Hunting for a position in a new career field? Trying to take your new education or skills and transform them into a job with a future? We have spent the last 15 years working as a placement agency and trying to help people find that first “career” job; trying to help them make the transition from student to employee. We see the same mistakes over and over again. Here are a couple of things to be aware of as you search for that fresh start. 1. The Skim Rule - Understand that most recruiters will only take less than 30 seconds to skim a resume for further review. Are your skills and abilities described in such a way that they leap off the page. Large companies now use recruiting software to determine which resumes will be processed for further review. If your resume is inconsistent, uses incorrect terminology for the position you’re applying for, or is cluttered you might not make the cut.
2. Spell check, spell check, spell check - Then review for proper grammar and usage. We can’t tell you how many resumes are ignored each day because the grammar, spelling or word usage is improper. If you don’t take the time to verify that the resume you’re sending is correct, how careful will you be with your potential employer’s information?
3. Acronyms and Jargon - Unless the jargon or acronym is standard in the industry try to avoid it. If the recruiter does not understand what you are referring too, then they are unlikely to continue reviewing the resume. Take the time to define and describe your acronyms, jargon or software functions.
4. Contact Phone Number - You’ve put your contact phone number on your resume. Is it actually a number you can be reached at? If you are using your cell phone will you be able to keep the service current and turned on? Will other people be answering the phone? Will they know how to take a message?
5. Voice Mail - Your cell phone and answering machine messages provide the ability to include music, speech clips and even real audio in your greeting. I know the temptation to play your favorite song or audio clip for you callers is great; however we suggest you resist. You want to give a potential employer a good first impression when they attempt to reach you to set up the initial interview. Your voice mail message should include your name, a brief message requesting information and an assurance that you will return the call.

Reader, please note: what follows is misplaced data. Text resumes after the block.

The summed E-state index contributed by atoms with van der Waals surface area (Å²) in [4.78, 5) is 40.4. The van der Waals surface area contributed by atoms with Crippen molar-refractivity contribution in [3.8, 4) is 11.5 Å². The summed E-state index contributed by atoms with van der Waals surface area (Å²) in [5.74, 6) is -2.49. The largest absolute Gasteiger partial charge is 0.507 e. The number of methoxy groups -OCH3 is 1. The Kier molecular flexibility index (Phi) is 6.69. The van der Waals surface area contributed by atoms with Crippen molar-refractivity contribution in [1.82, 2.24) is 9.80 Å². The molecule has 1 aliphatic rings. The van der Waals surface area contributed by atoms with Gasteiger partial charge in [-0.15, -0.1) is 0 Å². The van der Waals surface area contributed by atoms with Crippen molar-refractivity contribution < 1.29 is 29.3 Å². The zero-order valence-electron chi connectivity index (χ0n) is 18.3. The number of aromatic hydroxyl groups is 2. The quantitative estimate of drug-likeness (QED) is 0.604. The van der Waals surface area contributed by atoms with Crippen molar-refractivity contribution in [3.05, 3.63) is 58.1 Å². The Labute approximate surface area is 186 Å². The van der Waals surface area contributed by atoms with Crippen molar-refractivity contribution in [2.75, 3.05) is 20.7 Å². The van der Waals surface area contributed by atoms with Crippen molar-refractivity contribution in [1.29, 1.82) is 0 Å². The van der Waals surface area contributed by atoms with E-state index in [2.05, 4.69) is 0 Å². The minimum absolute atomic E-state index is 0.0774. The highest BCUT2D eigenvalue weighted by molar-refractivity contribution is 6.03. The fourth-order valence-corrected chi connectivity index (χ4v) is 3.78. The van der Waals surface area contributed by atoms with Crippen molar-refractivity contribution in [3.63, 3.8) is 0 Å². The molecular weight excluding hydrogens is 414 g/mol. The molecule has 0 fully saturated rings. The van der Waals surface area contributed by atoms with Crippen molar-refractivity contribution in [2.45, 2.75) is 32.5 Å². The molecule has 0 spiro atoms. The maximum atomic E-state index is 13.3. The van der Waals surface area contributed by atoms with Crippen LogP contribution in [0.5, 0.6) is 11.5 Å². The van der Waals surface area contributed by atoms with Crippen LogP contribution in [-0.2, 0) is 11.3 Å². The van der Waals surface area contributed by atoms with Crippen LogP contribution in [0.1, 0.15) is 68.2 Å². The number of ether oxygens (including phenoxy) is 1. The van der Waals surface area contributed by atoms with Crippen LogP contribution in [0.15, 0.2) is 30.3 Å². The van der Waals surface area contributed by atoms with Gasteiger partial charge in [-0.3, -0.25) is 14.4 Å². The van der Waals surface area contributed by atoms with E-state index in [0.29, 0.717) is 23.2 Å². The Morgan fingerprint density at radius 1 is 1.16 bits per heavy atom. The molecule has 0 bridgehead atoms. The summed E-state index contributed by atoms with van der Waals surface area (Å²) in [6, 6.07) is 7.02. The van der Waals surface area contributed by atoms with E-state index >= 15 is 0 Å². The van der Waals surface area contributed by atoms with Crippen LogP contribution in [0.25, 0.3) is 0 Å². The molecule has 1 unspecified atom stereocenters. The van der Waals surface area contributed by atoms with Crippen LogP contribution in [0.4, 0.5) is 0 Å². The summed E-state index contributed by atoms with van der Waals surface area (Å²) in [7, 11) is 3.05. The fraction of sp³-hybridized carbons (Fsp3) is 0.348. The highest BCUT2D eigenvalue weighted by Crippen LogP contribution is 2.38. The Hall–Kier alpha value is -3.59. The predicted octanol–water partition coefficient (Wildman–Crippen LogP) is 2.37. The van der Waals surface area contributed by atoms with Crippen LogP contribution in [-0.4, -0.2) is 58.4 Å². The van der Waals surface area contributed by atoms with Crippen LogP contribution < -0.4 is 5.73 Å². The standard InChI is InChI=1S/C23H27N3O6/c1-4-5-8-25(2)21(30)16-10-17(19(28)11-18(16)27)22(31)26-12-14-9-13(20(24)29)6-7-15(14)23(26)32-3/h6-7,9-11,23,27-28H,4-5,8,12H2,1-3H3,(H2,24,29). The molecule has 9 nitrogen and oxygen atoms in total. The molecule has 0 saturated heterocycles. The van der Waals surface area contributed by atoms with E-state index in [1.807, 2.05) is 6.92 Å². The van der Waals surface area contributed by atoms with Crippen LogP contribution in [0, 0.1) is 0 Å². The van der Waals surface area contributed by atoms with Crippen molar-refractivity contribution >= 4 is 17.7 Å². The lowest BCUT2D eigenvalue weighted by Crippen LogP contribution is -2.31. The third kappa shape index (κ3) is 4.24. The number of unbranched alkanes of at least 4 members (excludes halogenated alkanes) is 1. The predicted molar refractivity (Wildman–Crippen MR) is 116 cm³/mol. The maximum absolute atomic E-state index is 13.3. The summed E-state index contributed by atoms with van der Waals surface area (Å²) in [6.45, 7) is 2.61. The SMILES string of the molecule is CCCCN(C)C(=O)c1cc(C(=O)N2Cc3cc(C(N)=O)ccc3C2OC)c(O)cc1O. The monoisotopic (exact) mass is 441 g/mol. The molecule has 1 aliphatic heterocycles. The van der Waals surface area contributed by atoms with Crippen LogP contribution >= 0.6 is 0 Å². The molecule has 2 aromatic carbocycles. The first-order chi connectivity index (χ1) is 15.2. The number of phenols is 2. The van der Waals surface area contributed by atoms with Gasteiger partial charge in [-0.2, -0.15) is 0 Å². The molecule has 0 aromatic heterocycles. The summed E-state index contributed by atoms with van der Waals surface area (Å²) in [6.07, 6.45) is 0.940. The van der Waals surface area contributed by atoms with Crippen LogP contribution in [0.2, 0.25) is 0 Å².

6. The Application - Your resume can say anything you want to about yourself. A Resume is merely an ad to sell you to a potential employer. When you are asked to fill out an application you are creating a legal document. The application needs to be complete and honest. If the company uses any type of background check you can be disqualified from consideration because of inaccuracies on the application. It is never appropriate to refer to your resume on an application (i.e. SEE RESUME). Take the time to provide complete and accurate information.
7. References - Do the people you have listed for your reference know they are being used as a reference? Have you requested permission to use them as references in the past? Do you keep in touch with you references? Nothing leaves a bad impression like the potential employer trying to check references only to have the contact person confused or worse yet, unprepared to speak on your behalf. Always let your reference know if you have had a great interview and you think the potential employer will be checking references. While you’re at it, make sure that the contact information you are providing is accurate and current. Nothing will disqualify you faster than the future employer’s inability to verify your references or work history.
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